A shaky economy reduces consumer confidence, making it hard for retailers to sell luxury goods and other items that consumers do not need for survival. Executives track metrics that relate to consumer confidence and use the information to create marketing and sales strategies for their companies. If you have never paid attention to any of these metrics, now is the time to start learning about how consumer shopping habits could affect your job or the stability of your company.
Retailers should expect an upswing in consumer shopping, as consumer confidence has risen considerably—in fact, Richard Read of The Car Connection reports that it is at its highest level in nearly six years. More than half the people living in the United States believe that the economy is improving, and a greater number of people are reporting improved personal finances. The Consumer Confidence Index has also risen to 76.2, a significant increase from the 69.0 of April 2013.
The Consumer Confidence Index gives retailers a great deal of information about what consumers are thinking. The results of the most recent survey indicate that consumers are feeling optimistic about the country's short-term economic outlook. The number of people expecting improvements in business conditions rose 2 percent from April to May. Consumers also believe that jobs are more plentiful than they were in April, as the number of people claiming jobs difficult to obtain fell 0.8 percent.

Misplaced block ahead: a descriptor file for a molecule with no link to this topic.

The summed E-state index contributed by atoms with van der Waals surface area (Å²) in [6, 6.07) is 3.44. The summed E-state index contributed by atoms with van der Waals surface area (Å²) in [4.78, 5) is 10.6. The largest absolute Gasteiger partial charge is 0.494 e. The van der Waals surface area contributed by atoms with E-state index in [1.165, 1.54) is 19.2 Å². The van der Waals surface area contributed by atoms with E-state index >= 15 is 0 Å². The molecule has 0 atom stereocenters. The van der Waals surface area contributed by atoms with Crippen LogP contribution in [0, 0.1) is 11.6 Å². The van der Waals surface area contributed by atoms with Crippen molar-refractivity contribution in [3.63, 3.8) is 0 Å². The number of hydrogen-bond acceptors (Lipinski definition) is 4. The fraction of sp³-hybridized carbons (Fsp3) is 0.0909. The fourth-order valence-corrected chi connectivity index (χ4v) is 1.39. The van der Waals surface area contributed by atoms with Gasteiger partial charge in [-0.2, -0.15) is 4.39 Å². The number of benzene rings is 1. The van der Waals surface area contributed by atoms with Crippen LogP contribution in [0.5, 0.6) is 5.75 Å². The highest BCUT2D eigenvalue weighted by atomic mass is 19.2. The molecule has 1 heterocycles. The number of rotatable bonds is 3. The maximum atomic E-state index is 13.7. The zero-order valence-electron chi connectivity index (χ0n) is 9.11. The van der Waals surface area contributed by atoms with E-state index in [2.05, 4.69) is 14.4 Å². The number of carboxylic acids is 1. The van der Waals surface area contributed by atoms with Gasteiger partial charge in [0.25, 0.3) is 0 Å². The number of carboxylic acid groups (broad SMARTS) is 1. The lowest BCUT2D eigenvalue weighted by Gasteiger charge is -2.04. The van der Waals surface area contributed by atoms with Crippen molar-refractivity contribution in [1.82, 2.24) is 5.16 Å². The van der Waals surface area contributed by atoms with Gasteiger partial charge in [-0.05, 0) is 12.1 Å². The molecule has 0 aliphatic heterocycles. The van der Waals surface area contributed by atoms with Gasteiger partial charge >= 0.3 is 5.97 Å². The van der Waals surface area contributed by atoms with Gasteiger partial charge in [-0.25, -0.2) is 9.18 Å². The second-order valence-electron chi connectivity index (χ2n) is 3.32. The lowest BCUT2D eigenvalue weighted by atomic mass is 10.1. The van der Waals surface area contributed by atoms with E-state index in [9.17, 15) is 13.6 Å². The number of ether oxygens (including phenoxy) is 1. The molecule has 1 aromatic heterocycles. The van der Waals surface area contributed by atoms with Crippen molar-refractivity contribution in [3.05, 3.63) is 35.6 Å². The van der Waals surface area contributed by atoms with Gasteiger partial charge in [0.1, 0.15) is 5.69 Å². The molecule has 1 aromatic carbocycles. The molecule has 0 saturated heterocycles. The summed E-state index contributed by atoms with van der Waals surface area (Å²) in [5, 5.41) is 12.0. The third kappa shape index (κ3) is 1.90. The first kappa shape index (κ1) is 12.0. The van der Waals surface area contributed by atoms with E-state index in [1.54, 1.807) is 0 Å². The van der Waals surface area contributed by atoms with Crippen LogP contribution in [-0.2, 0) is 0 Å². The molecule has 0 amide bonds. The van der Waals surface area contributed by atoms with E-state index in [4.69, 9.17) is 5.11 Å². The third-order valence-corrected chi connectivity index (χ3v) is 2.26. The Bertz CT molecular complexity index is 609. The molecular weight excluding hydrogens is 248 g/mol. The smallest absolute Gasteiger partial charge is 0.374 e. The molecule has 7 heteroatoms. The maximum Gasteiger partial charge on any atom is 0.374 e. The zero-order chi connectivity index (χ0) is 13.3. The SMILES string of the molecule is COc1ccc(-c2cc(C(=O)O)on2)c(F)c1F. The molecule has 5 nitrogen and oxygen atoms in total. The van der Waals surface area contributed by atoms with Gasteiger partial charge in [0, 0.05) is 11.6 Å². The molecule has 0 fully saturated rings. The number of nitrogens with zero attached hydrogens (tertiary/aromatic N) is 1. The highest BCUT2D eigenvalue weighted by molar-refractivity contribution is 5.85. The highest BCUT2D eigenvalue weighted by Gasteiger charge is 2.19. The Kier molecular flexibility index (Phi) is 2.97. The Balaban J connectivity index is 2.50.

The effects of increased consumer confidence depend on your industry. Although increased confidence can drive shoppers into stores and prompt them to spend more money, it can also have a negative impact on pricing. The car industry is a good example of this trend, as prices rose in correlation with the increase in consumer confidence. The number of incentives available from manufacturers also decreased. Because experts are predicting steady growth for the American economy, consumers should expect to receive fewer incentive offers and even pay a little more for their vehicles if they decide to buy in the near future.
Unfortunately, price increases related to increased consumer confidence could have a negative impact on retailers, especially if those price increases come with unexpected changes to certain products. Technology, rising gas prices, and manufacturer strategy all play a role in how much each company can charge for products. Because retailers cannot control every possible price factor, they must adjust prices accordingly.
As a retail professional, you must understand how consumer trends affect your business. Whether you work as a front-line salesperson or a manager in the marketing department, you will need to use your knowledge and skills to convince customers to buy your products—and that's true regardless of whether consumer confidence is rising or falling. The ability to do so is one of the best traits of a successful retail professional.
(Photo courtesy of stockimages / freedigitalphotos.net)